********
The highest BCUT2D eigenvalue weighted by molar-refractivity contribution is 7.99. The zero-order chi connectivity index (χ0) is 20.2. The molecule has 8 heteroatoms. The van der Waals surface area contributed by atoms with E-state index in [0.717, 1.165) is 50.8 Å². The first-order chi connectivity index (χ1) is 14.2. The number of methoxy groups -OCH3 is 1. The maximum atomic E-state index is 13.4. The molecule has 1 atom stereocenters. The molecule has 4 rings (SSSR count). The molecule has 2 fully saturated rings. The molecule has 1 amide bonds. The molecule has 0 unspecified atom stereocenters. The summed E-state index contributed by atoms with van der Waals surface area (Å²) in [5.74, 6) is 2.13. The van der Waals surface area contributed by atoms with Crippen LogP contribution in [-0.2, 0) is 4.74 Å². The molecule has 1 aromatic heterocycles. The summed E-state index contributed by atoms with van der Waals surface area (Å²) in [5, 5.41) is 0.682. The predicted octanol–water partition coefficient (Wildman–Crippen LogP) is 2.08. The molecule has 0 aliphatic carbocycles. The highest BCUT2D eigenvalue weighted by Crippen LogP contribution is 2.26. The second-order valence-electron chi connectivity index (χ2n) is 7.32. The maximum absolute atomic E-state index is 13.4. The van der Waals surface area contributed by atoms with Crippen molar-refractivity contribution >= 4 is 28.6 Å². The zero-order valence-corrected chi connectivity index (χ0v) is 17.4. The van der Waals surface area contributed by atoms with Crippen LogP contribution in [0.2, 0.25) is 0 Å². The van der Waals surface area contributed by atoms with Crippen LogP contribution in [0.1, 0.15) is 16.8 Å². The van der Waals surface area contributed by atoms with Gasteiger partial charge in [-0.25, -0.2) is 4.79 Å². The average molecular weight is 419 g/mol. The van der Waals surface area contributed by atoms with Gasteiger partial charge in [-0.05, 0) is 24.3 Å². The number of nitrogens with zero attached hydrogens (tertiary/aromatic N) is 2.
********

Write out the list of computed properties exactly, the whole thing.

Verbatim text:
The highest BCUT2D eigenvalue weighted by molar-refractivity contribution is 7.99. The zero-order chi connectivity index (χ0) is 20.2. The molecule has 8 heteroatoms. The van der Waals surface area contributed by atoms with E-state index in [0.717, 1.165) is 50.8 Å². The first-order chi connectivity index (χ1) is 14.2. The number of methoxy groups -OCH3 is 1. The maximum atomic E-state index is 13.4. The molecule has 1 atom stereocenters. The molecule has 4 rings (SSSR count). The molecule has 2 fully saturated rings. The molecule has 1 amide bonds. The molecule has 0 unspecified atom stereocenters. The summed E-state index contributed by atoms with van der Waals surface area (Å²) in [5.74, 6) is 2.13. The van der Waals surface area contributed by atoms with Crippen LogP contribution in [-0.2, 0) is 4.74 Å². The molecule has 1 aromatic heterocycles. The summed E-state index contributed by atoms with van der Waals surface area (Å²) in [5, 5.41) is 0.682. The predicted octanol–water partition coefficient (Wildman–Crippen LogP) is 2.08. The molecule has 0 aliphatic carbocycles. The highest BCUT2D eigenvalue weighted by Crippen LogP contribution is 2.26. The second-order valence-electron chi connectivity index (χ2n) is 7.32. The maximum absolute atomic E-state index is 13.4. The van der Waals surface area contributed by atoms with Crippen molar-refractivity contribution >= 4 is 28.6 Å². The zero-order valence-corrected chi connectivity index (χ0v) is 17.4. The van der Waals surface area contributed by atoms with Crippen LogP contribution in [0.2, 0.25) is 0 Å². The van der Waals surface area contributed by atoms with Crippen LogP contribution in [0.1, 0.15) is 16.8 Å². The van der Waals surface area contributed by atoms with Gasteiger partial charge in [-0.25, -0.2) is 4.79 Å². The average molecular weight is 419 g/mol. The van der Waals surface area contributed by atoms with Gasteiger partial charge in [-0.05, 0) is 24.3 Å². The number of nitrogens with zero attached hydrogens (tertiary/aromatic N) is 2.